On, November 19 1863, when the National Cemetery at Gettysburg, Pennsylvania was being dedicated, President Abraham Lincoln was asked to speak a few words at the ceremony. He had been invited as an afterthought. Edward Everett was the primary speaker that day. Everett, a Unitarian clergyman went on to speak for over two hours. His speech was some thirty plus pages long. After Everett had finished speaking, it was the President’s turn. He spoke under three hundred words, and immortalized himself for all time. Everett was said to have told Lincoln that the President had done a better job in two minutes than he had done in two hours.
Two minutes. When I was being brought into the wonderful world of hockey, my co-workers just let me sit back and soak it all in. I admit Jack Edwards was an acquired taste. The first time I heard him doing color commentary I asked my friend if he was like this every game, or did he drink a gallon of coffee just before being given the microphone. My friend chuckled and told me this was Edward’s on a slow night. Oof! I wasn’t sure about him. His commentary (and occasional mid-game rant) did start to grow on me. The hockey neophyte in me enjoyed having a fan who could “talk down at my level”. My impish side like the way he could say things on the air that would get other people a not-so-friendly call from the FCC.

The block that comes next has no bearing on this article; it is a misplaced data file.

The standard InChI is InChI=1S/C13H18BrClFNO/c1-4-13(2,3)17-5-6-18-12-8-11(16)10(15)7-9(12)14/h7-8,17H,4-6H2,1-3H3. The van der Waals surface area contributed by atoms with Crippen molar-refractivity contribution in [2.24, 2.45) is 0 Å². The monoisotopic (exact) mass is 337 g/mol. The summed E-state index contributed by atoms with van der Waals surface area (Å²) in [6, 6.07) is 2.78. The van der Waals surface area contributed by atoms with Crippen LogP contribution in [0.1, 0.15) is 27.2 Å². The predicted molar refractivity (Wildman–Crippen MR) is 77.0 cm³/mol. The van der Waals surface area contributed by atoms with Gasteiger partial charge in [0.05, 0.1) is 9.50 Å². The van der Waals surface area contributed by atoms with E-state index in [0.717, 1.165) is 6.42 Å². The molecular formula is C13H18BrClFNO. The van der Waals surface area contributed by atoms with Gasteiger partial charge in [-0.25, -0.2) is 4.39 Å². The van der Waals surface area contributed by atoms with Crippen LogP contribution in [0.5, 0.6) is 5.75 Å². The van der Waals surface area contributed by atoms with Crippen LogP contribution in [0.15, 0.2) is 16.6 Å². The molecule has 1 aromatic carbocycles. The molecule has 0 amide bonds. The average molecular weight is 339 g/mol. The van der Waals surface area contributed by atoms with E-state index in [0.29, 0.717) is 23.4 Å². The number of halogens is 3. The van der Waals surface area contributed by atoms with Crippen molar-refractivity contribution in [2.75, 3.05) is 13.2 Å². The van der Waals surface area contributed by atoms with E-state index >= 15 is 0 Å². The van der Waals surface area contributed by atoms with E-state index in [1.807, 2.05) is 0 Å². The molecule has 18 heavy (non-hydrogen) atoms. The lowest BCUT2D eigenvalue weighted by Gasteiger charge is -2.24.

I came to realize he was as big of a fan as my friends were. He wears his black and gold partisanship as a badge of honor. In the last sixty days, everyone in the hockey world has had their say. Lowly bloggers like myself to owners and the players, all of us have put up a nearly endless amount of type and blog to express our feelings on the second longest work stoppage in the NHL’s history. Then, Jack Edwards got on the air the other night and delivered the ‘It’ monologue. The speech lasted but two minutes. That speech summed up a lot of our frustration, anger, and sadness. Jack was there with us, feeling the pain and anger alongside us. This was a man who understood just how fed up we were, and he shared his own pain with us.
A little over the top comparing these two speeches you say? Maybe. It’s Jack Edwards though, and I doubt he would object to having the phrase ‘a little over the top’ connected to him.